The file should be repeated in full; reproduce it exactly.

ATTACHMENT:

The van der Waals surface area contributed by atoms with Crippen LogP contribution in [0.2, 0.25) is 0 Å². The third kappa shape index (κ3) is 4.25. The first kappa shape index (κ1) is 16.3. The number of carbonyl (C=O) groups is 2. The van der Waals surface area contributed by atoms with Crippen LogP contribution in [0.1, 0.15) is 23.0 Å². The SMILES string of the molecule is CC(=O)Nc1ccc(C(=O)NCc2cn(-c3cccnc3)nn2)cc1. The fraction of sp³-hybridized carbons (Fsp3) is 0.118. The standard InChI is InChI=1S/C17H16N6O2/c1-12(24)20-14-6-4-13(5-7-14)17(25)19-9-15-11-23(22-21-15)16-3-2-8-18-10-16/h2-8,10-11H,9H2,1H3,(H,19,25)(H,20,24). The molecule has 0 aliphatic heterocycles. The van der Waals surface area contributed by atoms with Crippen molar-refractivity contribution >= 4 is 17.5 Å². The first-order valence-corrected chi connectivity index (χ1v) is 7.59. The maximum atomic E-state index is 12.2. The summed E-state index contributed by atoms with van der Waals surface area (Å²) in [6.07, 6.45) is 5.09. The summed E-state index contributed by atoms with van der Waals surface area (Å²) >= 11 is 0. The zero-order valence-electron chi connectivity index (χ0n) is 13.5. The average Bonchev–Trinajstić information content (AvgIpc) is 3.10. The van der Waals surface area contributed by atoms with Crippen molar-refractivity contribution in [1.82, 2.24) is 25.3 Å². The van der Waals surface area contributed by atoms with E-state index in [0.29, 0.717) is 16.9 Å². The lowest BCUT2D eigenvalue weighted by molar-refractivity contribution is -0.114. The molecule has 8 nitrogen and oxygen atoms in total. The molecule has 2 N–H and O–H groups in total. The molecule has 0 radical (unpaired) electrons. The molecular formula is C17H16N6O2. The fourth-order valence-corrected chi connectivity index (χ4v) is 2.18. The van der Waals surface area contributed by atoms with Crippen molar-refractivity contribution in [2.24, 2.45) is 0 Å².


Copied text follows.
The van der Waals surface area contributed by atoms with Crippen LogP contribution in [0.2, 0.25) is 0 Å². The third kappa shape index (κ3) is 4.25. The first kappa shape index (κ1) is 16.3. The number of carbonyl (C=O) groups is 2. The van der Waals surface area contributed by atoms with Crippen LogP contribution in [0.1, 0.15) is 23.0 Å². The SMILES string of the molecule is CC(=O)Nc1ccc(C(=O)NCc2cn(-c3cccnc3)nn2)cc1. The fraction of sp³-hybridized carbons (Fsp3) is 0.118. The standard InChI is InChI=1S/C17H16N6O2/c1-12(24)20-14-6-4-13(5-7-14)17(25)19-9-15-11-23(22-21-15)16-3-2-8-18-10-16/h2-8,10-11H,9H2,1H3,(H,19,25)(H,20,24). The molecule has 0 aliphatic heterocycles. The van der Waals surface area contributed by atoms with Crippen molar-refractivity contribution >= 4 is 17.5 Å². The first-order valence-corrected chi connectivity index (χ1v) is 7.59. The maximum atomic E-state index is 12.2. The summed E-state index contributed by atoms with van der Waals surface area (Å²) in [6.07, 6.45) is 5.09. The summed E-state index contributed by atoms with van der Waals surface area (Å²) >= 11 is 0. The zero-order valence-electron chi connectivity index (χ0n) is 13.5. The average Bonchev–Trinajstić information content (AvgIpc) is 3.10. The van der Waals surface area contributed by atoms with Crippen molar-refractivity contribution in [1.82, 2.24) is 25.3 Å². The van der Waals surface area contributed by atoms with E-state index in [0.29, 0.717) is 16.9 Å². The lowest BCUT2D eigenvalue weighted by molar-refractivity contribution is -0.114. The molecule has 8 nitrogen and oxygen atoms in total. The molecule has 2 N–H and O–H groups in total. The molecule has 0 radical (unpaired) electrons. The molecular formula is C17H16N6O2. The fourth-order valence-corrected chi connectivity index (χ4v) is 2.18. The van der Waals surface area contributed by atoms with Crippen molar-refractivity contribution in [2.24, 2.45) is 0 Å².